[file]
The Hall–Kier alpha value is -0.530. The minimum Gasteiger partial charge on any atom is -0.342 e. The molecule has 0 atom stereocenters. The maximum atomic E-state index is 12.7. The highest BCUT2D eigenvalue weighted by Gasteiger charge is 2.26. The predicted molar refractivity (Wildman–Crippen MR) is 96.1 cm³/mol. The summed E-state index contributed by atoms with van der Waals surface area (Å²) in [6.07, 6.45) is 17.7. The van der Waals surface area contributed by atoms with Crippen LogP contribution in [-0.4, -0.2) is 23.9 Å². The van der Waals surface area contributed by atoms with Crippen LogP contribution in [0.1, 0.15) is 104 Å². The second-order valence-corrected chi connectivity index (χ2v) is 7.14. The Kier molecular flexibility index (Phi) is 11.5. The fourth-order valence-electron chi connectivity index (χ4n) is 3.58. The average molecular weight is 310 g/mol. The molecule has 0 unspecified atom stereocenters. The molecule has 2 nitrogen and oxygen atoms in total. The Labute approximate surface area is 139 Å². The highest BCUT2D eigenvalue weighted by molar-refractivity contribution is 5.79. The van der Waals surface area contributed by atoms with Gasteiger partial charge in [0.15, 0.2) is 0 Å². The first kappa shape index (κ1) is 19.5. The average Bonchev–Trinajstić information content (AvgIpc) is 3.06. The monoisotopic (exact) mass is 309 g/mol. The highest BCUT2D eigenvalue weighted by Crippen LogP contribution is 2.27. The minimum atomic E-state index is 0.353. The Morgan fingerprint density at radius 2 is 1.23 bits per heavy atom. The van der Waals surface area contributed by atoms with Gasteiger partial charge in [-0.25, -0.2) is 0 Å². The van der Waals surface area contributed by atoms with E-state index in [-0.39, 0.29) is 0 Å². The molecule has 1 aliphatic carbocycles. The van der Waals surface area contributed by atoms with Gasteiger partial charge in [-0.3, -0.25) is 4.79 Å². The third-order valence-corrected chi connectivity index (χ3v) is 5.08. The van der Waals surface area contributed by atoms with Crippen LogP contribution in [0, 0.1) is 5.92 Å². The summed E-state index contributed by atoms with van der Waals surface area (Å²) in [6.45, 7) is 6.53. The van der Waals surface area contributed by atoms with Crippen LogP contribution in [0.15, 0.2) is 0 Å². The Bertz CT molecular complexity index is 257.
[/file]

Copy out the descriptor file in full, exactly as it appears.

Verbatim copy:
The Hall–Kier alpha value is -0.530. The minimum Gasteiger partial charge on any atom is -0.342 e. The molecule has 0 atom stereocenters. The maximum atomic E-state index is 12.7. The highest BCUT2D eigenvalue weighted by Gasteiger charge is 2.26. The predicted molar refractivity (Wildman–Crippen MR) is 96.1 cm³/mol. The summed E-state index contributed by atoms with van der Waals surface area (Å²) in [6.07, 6.45) is 17.7. The van der Waals surface area contributed by atoms with Crippen LogP contribution in [-0.4, -0.2) is 23.9 Å². The van der Waals surface area contributed by atoms with Crippen LogP contribution in [0.1, 0.15) is 104 Å². The second-order valence-corrected chi connectivity index (χ2v) is 7.14. The Kier molecular flexibility index (Phi) is 11.5. The fourth-order valence-electron chi connectivity index (χ4n) is 3.58. The average molecular weight is 310 g/mol. The molecule has 0 unspecified atom stereocenters. The molecule has 2 nitrogen and oxygen atoms in total. The Labute approximate surface area is 139 Å². The highest BCUT2D eigenvalue weighted by molar-refractivity contribution is 5.79. The van der Waals surface area contributed by atoms with Gasteiger partial charge in [0.15, 0.2) is 0 Å². The first kappa shape index (κ1) is 19.5. The average Bonchev–Trinajstić information content (AvgIpc) is 3.06. The monoisotopic (exact) mass is 309 g/mol. The highest BCUT2D eigenvalue weighted by Crippen LogP contribution is 2.27. The minimum atomic E-state index is 0.353. The Morgan fingerprint density at radius 2 is 1.23 bits per heavy atom. The van der Waals surface area contributed by atoms with Gasteiger partial charge in [-0.25, -0.2) is 0 Å². The van der Waals surface area contributed by atoms with E-state index in [-0.39, 0.29) is 0 Å². The molecule has 1 aliphatic carbocycles. The van der Waals surface area contributed by atoms with Gasteiger partial charge in [-0.3, -0.25) is 4.79 Å². The third-order valence-corrected chi connectivity index (χ3v) is 5.08. The van der Waals surface area contributed by atoms with Crippen LogP contribution in [0, 0.1) is 5.92 Å². The summed E-state index contributed by atoms with van der Waals surface area (Å²) in [6.45, 7) is 6.53. The van der Waals surface area contributed by atoms with Crippen LogP contribution in [0.15, 0.2) is 0 Å². The Bertz CT molecular complexity index is 257.